Gizmag: We’ve been living in a digital age for a while now and many of us access all our music from digital formats like CD and MP3. But has anyone managed to perfect a purely digital amplifier? NAD believes it has with the Master Series M2 Direct Digital Amplifier.
Generally digital amplifiers sound a bit harsh and sterile. Combined with bright sounding speakers, the result is often a sound that’s difficult to listen to for long periods of time.
One of the biggest advantages of a true digital amplifier is their ability to handle a digital PCM (Pulse Code Modulation) signal directly, avoiding the unnecessary signal conversion and processing present in analogue designs that can introduce noise and distortion.
The block diagram for NAD’s direct digital audio system best illustrates this pure signal handling. Master Series M2 Direct Digital Amplifier The M2 boasts a SNR (signal-to-noise) ratio of around 105dB (referenced to full power) in a practical application (not just on paper!).
NAD has achieved this impressive figure with circuit collaboration partner, British semiconductor company Zetex. Even with 35 bit architecture and Zetex’s DDFA (Direct Digital Feedback Amplifier) circuit, this figure was only achieved after 10 years of exhaustive research and development. In fact the only source of noise or distortion (as minimal as it is) in the M2 architecture is the final modulation and gain stage, where a PCM signal is converted to a PWM (Pulse Width Modulation) signal and amplified to create the output stage (to run to your speakers).
The M2 varies the pulse width being applied during the modulation process ensuring the amplitude at the output is always precisely reproduced. This step is where the 35 bit architecture is so important. Accurate amplitude reproduction is critical to sound quality at this point in the process. The output stage is where the DDFA circuit shines. The approach, best described as noise shaping error correction, uses a reference PWM signal and any deviation of the modulated PWM signal is considered an error. This error information is then processed to compensate any subsequent modulation cycles.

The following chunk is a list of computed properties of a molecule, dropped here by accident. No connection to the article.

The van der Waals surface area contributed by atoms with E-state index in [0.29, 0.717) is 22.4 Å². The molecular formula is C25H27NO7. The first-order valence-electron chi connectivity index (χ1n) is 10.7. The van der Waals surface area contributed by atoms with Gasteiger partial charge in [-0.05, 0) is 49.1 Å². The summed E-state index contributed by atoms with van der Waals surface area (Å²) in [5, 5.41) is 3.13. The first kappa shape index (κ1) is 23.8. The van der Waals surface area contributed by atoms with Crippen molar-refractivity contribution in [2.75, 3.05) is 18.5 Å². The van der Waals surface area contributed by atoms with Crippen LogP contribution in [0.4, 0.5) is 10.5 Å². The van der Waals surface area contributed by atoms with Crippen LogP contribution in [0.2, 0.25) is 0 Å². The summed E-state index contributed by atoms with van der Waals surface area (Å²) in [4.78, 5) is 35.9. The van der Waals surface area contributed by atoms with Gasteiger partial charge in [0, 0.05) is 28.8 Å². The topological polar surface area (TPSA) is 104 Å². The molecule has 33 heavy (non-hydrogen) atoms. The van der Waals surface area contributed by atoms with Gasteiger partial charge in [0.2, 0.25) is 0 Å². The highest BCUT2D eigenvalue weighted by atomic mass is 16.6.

This constant monitoring and correction of error information gave rise to the name Direct Digital Feedback Amplifier during the M2’s development process. As complex as the M2’s internals may sound, the outside look of this amplifier is typically NAD – clean, simple, functional and elegant. A built in ultra high resolution (48, 96, 192 kHz) A/D converter accommodates any analogue source you may have like a turntable or AM/FM tuner, and both balanced and un-balanced signal sources are catered for. The M2 also features three separate, low noise switch mode power supplies. One for each of the 250 watt amplifier channels, and one for control. NAD makes numerous references to subjective testing when referring to the M2. Hopefully it won’t be plagued with the harsh, clinical sound that digital amps normally have. We’ll be able to find out when it ships in the next few months, at USD$5,999.
Engadget HD: NAD Electronics has introduced the C 725BEE stereo receiver for those who either have an audio-only system separate from their HT gear or still aren’t sold on the whole discrete multichannel thing.
Let’s face it — despite the great sound quality possible on recordings that go past the Red Book audio standard, chances are that most of your audio library is still sourced from two-channel CDs.
Content is king, so there might be a place for this 50-Watt receiver with an analog stage that must be something special, because NAD saw fit to add its designer’s (Bjorn Erik Edvardsen) initials right on the model name.